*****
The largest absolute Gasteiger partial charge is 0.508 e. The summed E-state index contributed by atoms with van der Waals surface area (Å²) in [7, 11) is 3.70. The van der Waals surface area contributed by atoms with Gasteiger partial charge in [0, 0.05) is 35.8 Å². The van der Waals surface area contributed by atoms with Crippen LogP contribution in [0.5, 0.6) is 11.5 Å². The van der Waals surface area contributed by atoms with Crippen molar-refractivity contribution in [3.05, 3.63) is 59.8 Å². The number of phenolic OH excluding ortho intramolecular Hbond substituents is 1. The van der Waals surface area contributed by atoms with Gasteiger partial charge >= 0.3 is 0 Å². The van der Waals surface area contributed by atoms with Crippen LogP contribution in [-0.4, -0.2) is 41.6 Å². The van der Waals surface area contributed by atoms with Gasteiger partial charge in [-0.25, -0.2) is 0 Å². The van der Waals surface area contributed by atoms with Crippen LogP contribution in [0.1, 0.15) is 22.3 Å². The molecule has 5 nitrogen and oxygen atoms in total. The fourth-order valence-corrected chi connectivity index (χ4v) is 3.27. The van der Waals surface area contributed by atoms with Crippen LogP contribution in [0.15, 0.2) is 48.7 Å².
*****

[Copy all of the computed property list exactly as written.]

The largest absolute Gasteiger partial charge is 0.508 e. The summed E-state index contributed by atoms with van der Waals surface area (Å²) in [7, 11) is 3.70. The van der Waals surface area contributed by atoms with Gasteiger partial charge in [0, 0.05) is 35.8 Å². The van der Waals surface area contributed by atoms with Crippen LogP contribution in [0.5, 0.6) is 11.5 Å². The van der Waals surface area contributed by atoms with Crippen molar-refractivity contribution in [3.05, 3.63) is 59.8 Å². The number of phenolic OH excluding ortho intramolecular Hbond substituents is 1. The van der Waals surface area contributed by atoms with Gasteiger partial charge >= 0.3 is 0 Å². The van der Waals surface area contributed by atoms with Crippen LogP contribution in [-0.4, -0.2) is 41.6 Å². The van der Waals surface area contributed by atoms with Gasteiger partial charge in [-0.25, -0.2) is 0 Å². The van der Waals surface area contributed by atoms with Crippen LogP contribution in [0.1, 0.15) is 22.3 Å². The molecule has 5 nitrogen and oxygen atoms in total. The fourth-order valence-corrected chi connectivity index (χ4v) is 3.27. The van der Waals surface area contributed by atoms with Crippen LogP contribution in [0.15, 0.2) is 48.7 Å².